The Finance Owl

Banks – Loans – Mortgages – Money

UK Banks To Hold More Reserves

Posted by theaccountant October - 5 - 2009 - Monday

UK banks are likely to suffer from new proposed rules from the Financial Services Authority (FSA). UK banks, such as Northern Rock and Barclays, look set to have to fulfil obligations to hold increased reserves of cash and government bonds.

As you may expect, many of the banks in the UK are not overly impressed with the potential of increased FSA obligations. The argument by the bankers is often that the UK banks help provide much needed credit to UK businesses, this in turn helps grow the GDP of the UK (often referred to in slang as UK Plc). Many bankers may view the more stringent bank reserve obligations as a stranglehold on their ability to lend much needed bank credit to growing UK businesses.

The counter argument, to the position held by some of the banks, is that which has been highly quoted in the media. The other view is that the banks needed to have tighter rules enforced by the FSA in order to help prevent future repeats of the events of the last twelve months. The intended aim is that by holding more cash and government reserves the banks will be forced to take a more risk adverse approach to their banking business compared with the banking activities of the last few years. The FSA have certainly been expected to act and the media have been crying out for blood, but have they taken the correct course of action.

Are these new FSA proposals potentially the reaction to this media frenzy? Do you think the FSA have taken appropriate action?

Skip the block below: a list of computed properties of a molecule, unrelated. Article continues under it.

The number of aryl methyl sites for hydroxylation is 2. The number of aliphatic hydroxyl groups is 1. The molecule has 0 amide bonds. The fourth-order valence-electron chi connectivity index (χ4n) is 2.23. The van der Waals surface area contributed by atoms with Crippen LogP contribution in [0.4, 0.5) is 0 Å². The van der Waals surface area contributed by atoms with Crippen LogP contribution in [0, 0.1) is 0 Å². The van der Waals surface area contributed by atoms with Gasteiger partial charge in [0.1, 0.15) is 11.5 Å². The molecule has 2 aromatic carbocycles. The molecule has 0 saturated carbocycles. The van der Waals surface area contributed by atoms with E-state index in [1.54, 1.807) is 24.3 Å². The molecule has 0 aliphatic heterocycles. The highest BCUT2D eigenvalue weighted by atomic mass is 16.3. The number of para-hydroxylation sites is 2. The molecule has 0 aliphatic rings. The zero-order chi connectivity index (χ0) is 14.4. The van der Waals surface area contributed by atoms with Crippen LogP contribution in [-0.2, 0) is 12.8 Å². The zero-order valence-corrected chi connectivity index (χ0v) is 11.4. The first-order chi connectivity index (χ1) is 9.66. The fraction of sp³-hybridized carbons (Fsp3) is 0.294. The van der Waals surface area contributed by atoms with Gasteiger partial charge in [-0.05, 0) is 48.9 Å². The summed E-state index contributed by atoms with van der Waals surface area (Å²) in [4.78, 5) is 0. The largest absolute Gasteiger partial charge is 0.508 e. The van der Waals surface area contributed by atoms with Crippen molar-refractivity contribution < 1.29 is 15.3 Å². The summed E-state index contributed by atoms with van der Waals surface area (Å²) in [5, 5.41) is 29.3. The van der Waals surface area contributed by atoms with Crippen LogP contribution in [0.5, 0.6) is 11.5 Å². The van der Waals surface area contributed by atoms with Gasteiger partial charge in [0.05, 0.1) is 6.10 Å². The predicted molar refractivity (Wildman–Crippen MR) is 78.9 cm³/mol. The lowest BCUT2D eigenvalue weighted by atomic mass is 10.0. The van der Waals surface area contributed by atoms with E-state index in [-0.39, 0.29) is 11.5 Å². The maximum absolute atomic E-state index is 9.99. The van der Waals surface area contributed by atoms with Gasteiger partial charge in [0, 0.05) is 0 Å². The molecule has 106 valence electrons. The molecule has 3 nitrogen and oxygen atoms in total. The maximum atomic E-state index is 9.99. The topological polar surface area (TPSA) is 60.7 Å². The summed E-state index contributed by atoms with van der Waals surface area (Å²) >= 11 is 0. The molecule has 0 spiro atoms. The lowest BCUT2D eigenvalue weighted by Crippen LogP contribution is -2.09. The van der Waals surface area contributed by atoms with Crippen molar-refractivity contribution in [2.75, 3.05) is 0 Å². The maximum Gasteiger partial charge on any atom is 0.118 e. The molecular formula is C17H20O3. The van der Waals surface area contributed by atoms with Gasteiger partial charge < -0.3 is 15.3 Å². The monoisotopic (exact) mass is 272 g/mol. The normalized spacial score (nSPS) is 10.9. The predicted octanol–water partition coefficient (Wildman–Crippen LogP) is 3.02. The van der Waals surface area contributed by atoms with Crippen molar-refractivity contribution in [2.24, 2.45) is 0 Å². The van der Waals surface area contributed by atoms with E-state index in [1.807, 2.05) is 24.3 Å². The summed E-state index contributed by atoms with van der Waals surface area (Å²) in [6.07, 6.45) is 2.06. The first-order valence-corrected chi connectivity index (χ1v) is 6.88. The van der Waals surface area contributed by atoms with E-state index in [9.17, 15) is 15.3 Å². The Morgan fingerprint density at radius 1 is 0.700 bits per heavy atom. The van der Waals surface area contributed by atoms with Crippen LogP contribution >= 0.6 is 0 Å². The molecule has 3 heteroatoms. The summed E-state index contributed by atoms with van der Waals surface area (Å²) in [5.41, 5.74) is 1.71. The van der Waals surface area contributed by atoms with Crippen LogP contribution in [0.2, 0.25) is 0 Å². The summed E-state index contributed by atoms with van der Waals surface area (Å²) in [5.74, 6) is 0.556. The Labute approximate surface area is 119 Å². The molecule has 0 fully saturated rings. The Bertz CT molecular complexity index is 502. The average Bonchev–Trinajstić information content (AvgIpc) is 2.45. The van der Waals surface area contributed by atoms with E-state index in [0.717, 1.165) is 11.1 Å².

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16 Responses to “UK Banks To Hold More Reserves”

  1. scrudriver says:

    Glad to see this getting the coverage it deserves

  2. Jewel Fennern says:

    Thanks for the interesting content!!!

  3. Leatrice Mcclimon says:

    Mortgages, in general, are secured debt. They are secured by the home that you bought with the home finance loan. It truly is not standard to have any further rights in a mortgage loan than foreclosure (it can happen, though). About the only way they can come after you is if they can prove that you were trying to cheat them when you got that mortgage (fraud). If you let the home go to foreclosure, your credit is going to be absolutely trashed for a number of years. You might want to see if you can negotiate a short sale on that property (with that lender). A short sale won’t trash your credit like the foreclosure would.

  4. Spicknall5818 says:

    In the US, many American states have their own personal laws which affect house owners, which makes it very hard for the our lawmakers to come up with a different set of recommendations concerning property foreclosures on householders. The problem is that each state has own legislation which may work in an unwanted manner in terms of foreclosure plans.